Cannot implicitly convert type 'System.DateTime?' to 'System.DateTime'.

I'm completely baffled. I've used this method to convert a datetime to nullable in a bunch of other places with no problems. For some reason it is erroring this time.

It is erroring on the line:  StartDate = StartDate, with the message:

Cannot implicitly convert type 'System.DateTime?' to 'System.DateTime'. An explicit conversion exists (are you missing a cast?)

It is exactly the same as the "EndDate". What am I doing wrong?

Nullable<DateTime> EndDate;
            Nullable<DateTime> StartDate;

            if (txtEndDate.Text.Length == 0)
            {
                EndDate = null;
            }
            else
            {
                EndDate = Convert.ToDateTime(txtEndDate.Text.ToString());
            }

            if (txtStartDate.Text.Length == 0)
            {
                StartDate = null;
            }
            else
            {
                StartDate = Convert.ToDateTime(txtStartDate.Text.ToString());
            }



            NAssessment NAssessment1 = new NAssessment
            {
                ClientID = Convert.ToInt64(Request.QueryString["ClientID"].ToString()),
                Source = Convert.ToByte(ddSource.Text),
                StartDate = StartDate,
                EndDate = EndDate,
                OtherDetail = txtOther.Text.ToString(),
                Valid = true,
                DateStamp = DateTime.Now,
                EnteredBy = Convert.ToByte(usrEnteredBy)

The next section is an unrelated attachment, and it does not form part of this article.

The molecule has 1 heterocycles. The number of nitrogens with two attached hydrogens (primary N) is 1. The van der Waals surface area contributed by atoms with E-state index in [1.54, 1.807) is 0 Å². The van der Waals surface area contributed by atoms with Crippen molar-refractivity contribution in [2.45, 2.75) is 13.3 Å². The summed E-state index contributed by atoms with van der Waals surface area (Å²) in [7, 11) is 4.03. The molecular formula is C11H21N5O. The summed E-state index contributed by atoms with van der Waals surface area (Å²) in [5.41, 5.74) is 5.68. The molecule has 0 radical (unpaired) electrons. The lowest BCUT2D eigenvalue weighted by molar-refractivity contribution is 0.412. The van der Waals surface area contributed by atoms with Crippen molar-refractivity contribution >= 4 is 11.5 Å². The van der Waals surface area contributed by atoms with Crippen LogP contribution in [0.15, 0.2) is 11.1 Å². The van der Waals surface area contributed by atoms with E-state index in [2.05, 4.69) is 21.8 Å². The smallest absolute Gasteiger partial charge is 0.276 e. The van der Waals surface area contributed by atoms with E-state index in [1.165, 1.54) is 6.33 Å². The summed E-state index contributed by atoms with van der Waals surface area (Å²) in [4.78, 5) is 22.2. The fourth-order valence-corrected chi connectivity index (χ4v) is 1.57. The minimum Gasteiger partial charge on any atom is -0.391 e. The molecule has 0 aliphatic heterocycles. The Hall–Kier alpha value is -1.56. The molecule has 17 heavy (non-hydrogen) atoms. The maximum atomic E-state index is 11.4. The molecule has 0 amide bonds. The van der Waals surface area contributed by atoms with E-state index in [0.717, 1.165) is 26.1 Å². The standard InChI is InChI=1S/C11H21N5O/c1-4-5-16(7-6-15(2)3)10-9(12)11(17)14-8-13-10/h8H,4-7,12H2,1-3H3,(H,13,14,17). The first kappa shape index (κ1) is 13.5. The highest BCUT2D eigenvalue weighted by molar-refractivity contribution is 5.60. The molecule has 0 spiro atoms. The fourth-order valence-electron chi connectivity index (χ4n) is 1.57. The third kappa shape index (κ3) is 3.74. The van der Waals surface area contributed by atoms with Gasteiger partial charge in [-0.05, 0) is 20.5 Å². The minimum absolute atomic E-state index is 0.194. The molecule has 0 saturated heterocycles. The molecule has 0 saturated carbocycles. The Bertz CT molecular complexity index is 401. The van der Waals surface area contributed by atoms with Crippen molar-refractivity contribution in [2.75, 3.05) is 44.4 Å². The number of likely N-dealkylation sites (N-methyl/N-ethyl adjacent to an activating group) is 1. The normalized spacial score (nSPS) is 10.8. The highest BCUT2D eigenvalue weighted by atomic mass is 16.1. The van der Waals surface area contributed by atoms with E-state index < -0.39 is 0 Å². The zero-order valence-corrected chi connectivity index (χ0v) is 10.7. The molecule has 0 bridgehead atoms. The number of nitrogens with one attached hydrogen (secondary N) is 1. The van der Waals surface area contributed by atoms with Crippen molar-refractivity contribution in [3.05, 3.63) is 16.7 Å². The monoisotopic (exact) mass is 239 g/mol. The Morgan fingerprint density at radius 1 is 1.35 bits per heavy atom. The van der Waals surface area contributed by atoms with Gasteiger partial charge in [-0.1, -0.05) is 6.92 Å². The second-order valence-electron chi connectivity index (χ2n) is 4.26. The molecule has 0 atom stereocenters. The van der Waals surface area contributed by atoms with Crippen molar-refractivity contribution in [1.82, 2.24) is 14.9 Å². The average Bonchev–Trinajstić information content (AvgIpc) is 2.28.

};

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antone405Asked:
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p_davisCommented:
the nullable either needs to be cast to DateTime or you need to use the .Value property to access the datetiem value
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antone405Author Commented:
Thank you, p_davis. While this wasn't exactly the fix, it did spur me on to check a few other things. The problem ended up being with the fact that I had the StartDate column in the database set to not allow Nulls. The client decided to allow that to be blank after the initial db design. I'm using LINQ, so I changed the table appropriately and it is now operating as intended. So it was a simple oversight on my part by not changing the most important aspect, the database itself!
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p_davisCommented:
sorry but the post that i made answers the question of how to correct the error that you had. you cannot assign a Datetime Variable or even a DateTime? variable a value using a straight DateTime? reference you have to cast it or you have to use the value property.

i don't see how changing the db to allow nulls solves this error.
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antone405Author Commented:
I am no expert. But it did. The code was not changed. Only the DB and I recreated the data mapping for LINQ to SQL classes. I appreciate your help, and I'm sure your solution would be fine, however, it was not the solution I used to fix this issue.
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p_davisCommented:
fair enough - i just wanted to make my statement.

i won't object any further.
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Mike_MozhaevCommented:
I see 2 ways:

1. StartDate = StartDate.HasValue ? StartDate.Value : default(DateTime)

2. Put StartDate and EndDate assignments out of initialization list:

if (StartDate.HasValue)
     NAssessment.StartDate = StartDate.Value;

As for why StartDate behaves differently than EndDate I guess it's because it goes first in initialization list. And we just stop at first error.
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